Washington, D.C., May 14, 2009 (LAWFUEL) – The Securities and Exchange Commission today proposed rule amendments to substantially increase protections for investors who entrust their money to investment advisers.
The SEC is seeking public comment on the proposed measures, which are intended to ensure that investment advisers who have “custody” of clients’ funds and securities are handling those assets properly. In some recent SEC enforcement actions, firms and principals have been charged with misusing clients’ money and covering up their illicit activities by distributing false account statements showing non-existent funds. The additional safeguards proposed by the SEC include a yearly “surprise exam” of investment advisers performed by an independent public accountant to verify client assets. In addition, when an adviser or an affiliate directly holds client assets, a custody control review would have to be conducted by a PCAOB registered and inspected accountant.
“These new safeguards are designed to decrease the likelihood that an investment adviser could misappropriate a client’s assets and go undetected,” said SEC Chairman Mary Schapiro. “That’s because an independent public accountant will be looking over their shoulder on at least an annual basis.”
Andrew J. Donohue, Director of the SEC’s Division of Investment Management, added, “The amendments proposed by the Commission today would significantly strengthen controls over client assets held by registered investment advisers – especially when those assets are held directly by the adviser itself or a related person of the adviser.”
Unlike banks or broker-dealers, investment advisers generally do not have physical custody of their clients’ funds or securities. Instead, client assets are typically maintained with a broker-dealer or bank (a “qualified custodian”), but the adviser still may be deemed to have custody because the adviser has authority to withdraw their clients’ funds held by the qualified custodian. Or the qualified custodian may be affiliated with the adviser, which may give the adviser indirect access to client funds.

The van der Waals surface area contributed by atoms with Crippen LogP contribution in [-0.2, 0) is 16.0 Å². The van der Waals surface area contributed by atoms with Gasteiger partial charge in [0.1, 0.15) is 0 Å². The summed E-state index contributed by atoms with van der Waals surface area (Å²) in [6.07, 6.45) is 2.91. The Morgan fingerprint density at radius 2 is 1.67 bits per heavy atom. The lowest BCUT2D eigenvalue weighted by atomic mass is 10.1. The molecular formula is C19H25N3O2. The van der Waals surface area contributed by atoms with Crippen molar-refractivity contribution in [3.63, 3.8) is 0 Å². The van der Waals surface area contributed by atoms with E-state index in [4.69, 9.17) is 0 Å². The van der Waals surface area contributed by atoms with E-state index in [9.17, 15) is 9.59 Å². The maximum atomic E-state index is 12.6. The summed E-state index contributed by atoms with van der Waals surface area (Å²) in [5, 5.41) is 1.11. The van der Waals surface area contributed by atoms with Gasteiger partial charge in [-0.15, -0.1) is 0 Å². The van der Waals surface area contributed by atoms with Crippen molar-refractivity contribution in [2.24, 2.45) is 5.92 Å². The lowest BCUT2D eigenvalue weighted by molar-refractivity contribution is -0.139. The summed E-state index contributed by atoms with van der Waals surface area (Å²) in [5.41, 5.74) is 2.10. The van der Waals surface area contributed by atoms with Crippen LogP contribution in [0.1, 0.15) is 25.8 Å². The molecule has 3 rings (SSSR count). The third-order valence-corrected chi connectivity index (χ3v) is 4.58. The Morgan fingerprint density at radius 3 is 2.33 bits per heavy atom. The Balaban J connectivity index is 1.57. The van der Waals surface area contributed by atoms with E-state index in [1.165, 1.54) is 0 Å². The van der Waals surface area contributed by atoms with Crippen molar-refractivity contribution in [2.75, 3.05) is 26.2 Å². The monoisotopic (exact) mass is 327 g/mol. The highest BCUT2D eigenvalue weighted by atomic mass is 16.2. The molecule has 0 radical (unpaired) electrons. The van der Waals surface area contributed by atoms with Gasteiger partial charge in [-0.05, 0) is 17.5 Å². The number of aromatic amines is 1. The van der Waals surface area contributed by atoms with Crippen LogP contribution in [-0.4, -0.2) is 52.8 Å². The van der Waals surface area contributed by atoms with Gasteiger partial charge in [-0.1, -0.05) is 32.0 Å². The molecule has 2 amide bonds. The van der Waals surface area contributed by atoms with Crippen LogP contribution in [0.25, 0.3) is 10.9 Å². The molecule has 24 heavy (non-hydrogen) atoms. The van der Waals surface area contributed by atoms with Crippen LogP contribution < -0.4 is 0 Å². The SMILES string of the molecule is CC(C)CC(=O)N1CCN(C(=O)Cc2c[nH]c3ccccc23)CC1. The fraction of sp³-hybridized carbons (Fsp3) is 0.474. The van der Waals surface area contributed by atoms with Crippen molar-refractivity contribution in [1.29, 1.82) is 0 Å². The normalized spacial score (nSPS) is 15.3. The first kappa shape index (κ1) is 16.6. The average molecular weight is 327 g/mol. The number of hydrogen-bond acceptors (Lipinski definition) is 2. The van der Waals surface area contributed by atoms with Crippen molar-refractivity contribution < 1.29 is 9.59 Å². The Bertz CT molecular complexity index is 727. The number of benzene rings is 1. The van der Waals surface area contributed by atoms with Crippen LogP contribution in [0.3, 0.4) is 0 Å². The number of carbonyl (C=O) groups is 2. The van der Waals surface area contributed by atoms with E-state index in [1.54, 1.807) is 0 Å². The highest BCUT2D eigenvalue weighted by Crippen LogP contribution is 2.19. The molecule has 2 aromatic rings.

The SEC’s proposed rule amendments, if adopted, would promote independent custody and enable independent public accountants to act as third-party monitors.
One proposed amendment would require all registered advisers with custody of client assets to undergo an annual “surprise exam” by an independent public accountant to verify those assets exist.
Another proposed amendment would apply to investment advisers whose client assets are not held or controlled by a firm independent of the adviser. In such cases, the investment adviser will be required to obtain a written report – prepared by a PCAOB registered and inspected accountant – that, among other things, describes the controls in place, tests the operating effectiveness of those controls, and provides the results of those tests. These reports are commonly known as SAS-70 reports. This review would have to meet PCAOB standards – providing an important level of quality control over the accountants performing the review.
The proposed measures also would include reporting requirements designed to alert the SEC staff and investors to potential problems at an adviser, and provide the Commission with important information for risk assessment purposes. An adviser would be required to disclose in public filings with the Commission, among other things, the identity of the independent public accountant that performs its “surprise exam,” and amend its filings to report if it changes accountants. The accountant would have to report the termination of its engagement with the adviser and, if applicable, any problems with the examination that led to the termination of its engagement. If the accountants find any material discrepancies during the surprise examination, they would have to report them to the Commission.
The proposed amendments also would require that all custodians holding advisory client assets directly deliver custodial statements to advisory clients rather than through the investment adviser, and that advisers opening custody accounts for clients instruct those clients to compare account statements they receive from the custodian with those received from the adviser. These additional safeguards would make it more difficult for an adviser to prepare false account statements, and more likely that clients would find discrepancies.